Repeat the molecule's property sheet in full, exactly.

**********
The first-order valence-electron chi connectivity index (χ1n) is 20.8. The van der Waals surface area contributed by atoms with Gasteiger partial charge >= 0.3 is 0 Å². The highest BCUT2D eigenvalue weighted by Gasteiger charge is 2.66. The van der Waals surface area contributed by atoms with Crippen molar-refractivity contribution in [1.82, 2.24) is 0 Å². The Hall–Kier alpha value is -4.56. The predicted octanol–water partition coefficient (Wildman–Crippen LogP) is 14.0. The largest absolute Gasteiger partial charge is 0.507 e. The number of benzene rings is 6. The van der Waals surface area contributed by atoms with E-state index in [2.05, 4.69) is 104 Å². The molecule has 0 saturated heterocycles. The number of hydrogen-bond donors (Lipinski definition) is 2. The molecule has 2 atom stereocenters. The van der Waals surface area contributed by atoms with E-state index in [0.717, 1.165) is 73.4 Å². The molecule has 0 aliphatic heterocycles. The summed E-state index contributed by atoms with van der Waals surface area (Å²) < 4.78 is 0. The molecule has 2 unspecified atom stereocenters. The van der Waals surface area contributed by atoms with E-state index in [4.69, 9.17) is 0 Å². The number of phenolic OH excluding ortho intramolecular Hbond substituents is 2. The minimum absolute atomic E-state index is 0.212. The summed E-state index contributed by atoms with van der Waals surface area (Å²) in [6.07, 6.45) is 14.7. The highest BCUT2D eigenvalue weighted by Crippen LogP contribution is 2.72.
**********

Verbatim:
The first-order valence-electron chi connectivity index (χ1n) is 20.8. The van der Waals surface area contributed by atoms with Gasteiger partial charge >= 0.3 is 0 Å². The highest BCUT2D eigenvalue weighted by Gasteiger charge is 2.66. The van der Waals surface area contributed by atoms with Crippen molar-refractivity contribution in [1.82, 2.24) is 0 Å². The Hall–Kier alpha value is -4.56. The predicted octanol–water partition coefficient (Wildman–Crippen LogP) is 14.0. The largest absolute Gasteiger partial charge is 0.507 e. The number of benzene rings is 6. The van der Waals surface area contributed by atoms with E-state index in [2.05, 4.69) is 104 Å². The molecule has 0 saturated heterocycles. The number of hydrogen-bond donors (Lipinski definition) is 2. The molecule has 2 atom stereocenters. The van der Waals surface area contributed by atoms with E-state index in [0.717, 1.165) is 73.4 Å². The molecule has 0 aliphatic heterocycles. The summed E-state index contributed by atoms with van der Waals surface area (Å²) < 4.78 is 0. The molecule has 2 unspecified atom stereocenters. The van der Waals surface area contributed by atoms with E-state index in [4.69, 9.17) is 0 Å². The number of phenolic OH excluding ortho intramolecular Hbond substituents is 2. The minimum absolute atomic E-state index is 0.212. The summed E-state index contributed by atoms with van der Waals surface area (Å²) in [6.07, 6.45) is 14.7. The highest BCUT2D eigenvalue weighted by Crippen LogP contribution is 2.72.